Sticking to the facts doesn’t seem to be a top priority in the race for the White House.
Fact-checking groups have been busy debunking the claims of candidates on both the left and right.
But what happens when candidates refuse to budge from assertions that have been deemed false?
For example, Republican frontrunner Donald Trump has been sticking to his claim he saw thousands of people in New Jersey celebrating on 9/11.
Brendan Nyhan, an assistant professor of government at Dartmouth College, joined NHPR’s Morning Edition to look at this issue.
Well, let’s start with Trump. He continues to stick by his claim about 9/11 and other controversial statements, and there hasn’t been any real impact on his poll numbers.
So does the truth still matter in campaigns?
I’d like to hope so. Trump’s a very difficult case. He’s a perfect storm for fact checking. He’s almost completely indifferent to the scrutiny the media provides and he’s running in a race for the Republican nomination where the people he’s trying to appeal to are often very distrustful of the mainstream media, so it is harder to change their minds. But we shouldn’t let that dissuade us from the value of fact-checking. I think it’s fair to say that politicians would be more irresponsible if there weren’t fact checking. The fact someone like Donald Trump keeps making these statements doesn’t mean that fact-checking isn’t helping dissuade him from making even more, and that applies to all the other candidates in the race, too.
But when someone is talking to Donald Trump and you are trying to counter what he is saying and he’s doubling down, how do you handle that?
It’s a no-win situation. If you cover the falsehood, you run the risk of amplifying it. If you confront Trump, you run the risk of turning the factual dispute into an emotional confrontation where people will naturally gravitate towards their own political tribe.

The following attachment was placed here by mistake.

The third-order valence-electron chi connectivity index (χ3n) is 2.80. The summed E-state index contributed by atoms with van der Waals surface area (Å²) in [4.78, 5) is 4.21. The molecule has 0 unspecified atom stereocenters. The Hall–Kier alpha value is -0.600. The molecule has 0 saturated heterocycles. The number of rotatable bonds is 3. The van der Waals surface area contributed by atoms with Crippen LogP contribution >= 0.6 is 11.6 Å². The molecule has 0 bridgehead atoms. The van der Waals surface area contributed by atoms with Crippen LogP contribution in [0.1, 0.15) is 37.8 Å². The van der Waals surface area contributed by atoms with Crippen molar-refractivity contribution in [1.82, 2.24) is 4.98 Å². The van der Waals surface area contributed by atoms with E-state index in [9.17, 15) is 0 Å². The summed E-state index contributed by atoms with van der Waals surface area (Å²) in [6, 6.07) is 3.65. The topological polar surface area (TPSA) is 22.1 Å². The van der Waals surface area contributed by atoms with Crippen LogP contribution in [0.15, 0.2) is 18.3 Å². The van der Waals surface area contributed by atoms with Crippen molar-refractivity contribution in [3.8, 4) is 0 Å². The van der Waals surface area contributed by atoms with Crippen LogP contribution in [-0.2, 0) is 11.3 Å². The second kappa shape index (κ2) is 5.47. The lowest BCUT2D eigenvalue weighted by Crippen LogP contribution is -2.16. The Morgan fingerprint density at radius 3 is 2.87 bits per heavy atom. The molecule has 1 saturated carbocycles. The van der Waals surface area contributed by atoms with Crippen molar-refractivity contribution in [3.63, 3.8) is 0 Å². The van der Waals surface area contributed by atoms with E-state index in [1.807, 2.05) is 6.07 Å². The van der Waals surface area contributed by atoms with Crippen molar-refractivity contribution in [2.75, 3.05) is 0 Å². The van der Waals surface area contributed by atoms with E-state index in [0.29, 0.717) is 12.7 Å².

And that speaks to supporters of a candidate. Can anything really sway them? Does fact-checking really sway someone who is a die-hard supporter of a particular candidate?
My research suggests that it’s very hard to change peoples’ minds about these very controversial issues and political figures. And in some cases, corrective information can actually make the problem worse.
In what way does that make it worse?
Giving people corrective information can sometimes provoke them to double down; to think of reasons why something they’d like to be true might still be valid even when it’s been called into question. That won’t happen for everyone, but for certain people who are especially motivated to defend a claim, we can see that response, and that might apply for instance to people who feel very strongly about Donald Trump, especially when the correction is coming from the mainstream media. If the question is whether you trust Donald Trump or the mainstream media, for a lot of Republican primary voters, the answer is going to be Donald Trump.
And certainly we’re talking a lot about Donald Trump, but this is something that applies to both sides of the aisle, correct?
It does. It really is a fundamental aspect of human psychology to want to believe something even if it may not be true. It’s hard for us to admit that we’re wrong and that our side is wrong. We’re all tribal in that way and as human beings, it’s just very difficult for us to admit that we’re wrong, and so what we’re seeing with Trump is representative of something that happens across the political spectrum. Now, Trump is unusual in how frequently he makes these misleading claims and how unwilling he is to revise his statements. But the way people are responding to that information isn’t specific to Trump at all.
There’s plenty of time left in this election. Is there any way fact checking can have more of an impact going forward?
I think it’s important to be realistic about the effects of fact checking. The job of fact checkers is to set the record straight, not to change people’s minds about who they’re going to vote for necessarily. But at the same time I think we can do a better job with fact checking of making the information in them credible to people who might otherwise be skeptical. One important way to do that is to draw on information that’s going to be credible the audience we might expect to resist the fact check. For example, drawing on evidence from experts who would be credible to a Republican primary audience might be more effective than telling them some liberal academic thinks what Trump said isn’t true.